What To Read When You’re Expecting

A young mother-to-be finds wisdom—and friendship—in books.

I was the first among my friends to get pregnant, with an unplanned but much-desired baby, and I felt, or suspected, that I was living out a sort of naïve fantasy. I felt like I was in a race against time, with the countdown beginning as soon as I peed on a stick. I had only nine months to figure out what I was getting into. Nine months to consume as much media as possible to prepare myself for the great unknown.

I got a stack of the usual aspirational advice books—What To Expect, Dr. Sears, Ina May—and tried to buttress myself with knowledge. Months into this project, brimming with statistics and medical terminology, I felt no better; an expert, sure, but still terrified, still staring off the edge of a cliff.

I admitted this to a friend, and she wrote back: “Whatever you do, do not read Dept. of Speculation.” I closed my laptop and walked out the door and to the bookstore to buy it, furious with the idea that she might be enjoying, recreationally, the sort of knowledge that I needed to integrate into my understanding of the world. I knew motherhood would by default be a sentimental education. What I needed first was an existential one.

I read the book that same day. Then I read an interview with Jenny Offill, where she recommended Rachel Cusk’s A Life’s Work, and all the attendant internet warnings about how bleak it was. It was exactly what I needed, I figured. I only had a few more months to rid myself of delusions. Let the scales fall from my eyes. I special-ordered it from the bookstore. I gathered books like these around me as if for nourishment. The darker the better, I thought, imagining all the things that were being kept from me. Helen Simpson. Sylvia Plath. An Exact Replica of a Figment of My Imagination. The Still Point of the Turning World. Far From the Tree.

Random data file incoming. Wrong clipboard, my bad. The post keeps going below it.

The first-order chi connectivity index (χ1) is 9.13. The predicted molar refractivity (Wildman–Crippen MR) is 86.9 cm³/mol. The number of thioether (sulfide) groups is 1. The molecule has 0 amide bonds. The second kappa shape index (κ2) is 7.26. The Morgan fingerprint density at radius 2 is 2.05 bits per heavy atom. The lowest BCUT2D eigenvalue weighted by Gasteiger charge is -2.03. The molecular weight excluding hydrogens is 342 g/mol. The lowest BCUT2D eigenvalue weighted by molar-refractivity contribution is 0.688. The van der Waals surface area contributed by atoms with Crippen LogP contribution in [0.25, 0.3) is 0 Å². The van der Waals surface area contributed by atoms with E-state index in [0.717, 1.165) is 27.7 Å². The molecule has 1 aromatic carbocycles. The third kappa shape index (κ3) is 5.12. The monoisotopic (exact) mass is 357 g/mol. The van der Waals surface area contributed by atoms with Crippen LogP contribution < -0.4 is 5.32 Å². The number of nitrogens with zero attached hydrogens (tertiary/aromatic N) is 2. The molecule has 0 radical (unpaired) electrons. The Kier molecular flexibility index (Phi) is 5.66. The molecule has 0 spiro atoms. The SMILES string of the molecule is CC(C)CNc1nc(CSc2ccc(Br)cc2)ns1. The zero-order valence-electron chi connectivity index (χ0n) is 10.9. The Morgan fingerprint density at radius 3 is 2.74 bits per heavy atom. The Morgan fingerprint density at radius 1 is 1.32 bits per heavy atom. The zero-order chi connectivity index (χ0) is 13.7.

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Reading these books was like having the conversation I wished I could have been having with other mothers, but I didn’t know any. These books, those authors—Rachel Cusk, Paula Bomer, Elisa Albert, Adrienne Rich, the list goes on and on—were a simulacra for the thing I longed for: that moment in conversation, especially with someone you’ve just meant, when things really start getting somewhere. When, after enough nervous chatter, the tenor shifts into something more candid. “Real.” One of you steps out on a limb, cautiously, keeping watch on the face of the other, to make sure they’re game. “Oh, we’re doing this, okay,” I usually think, on the rare occasion I’m not the one who gets there first. We sit up straighter, both of us, and then lean forward over the table, fidgeting with straws and silverware but coming alive with the thrill of conspiracy.

Sometimes I’m certain that the book versions of this type of conversation are the only books I want to read. There needn’t be the same wildly specific glint of recognition. I am more thinking about the part where someone ventures out on a limb, saying what previously felt unsayable, whether because it was too vulnerable or improper or just inarticulable. And then, whether the reader can relate or not, they feel forgiven, in a way. For being human.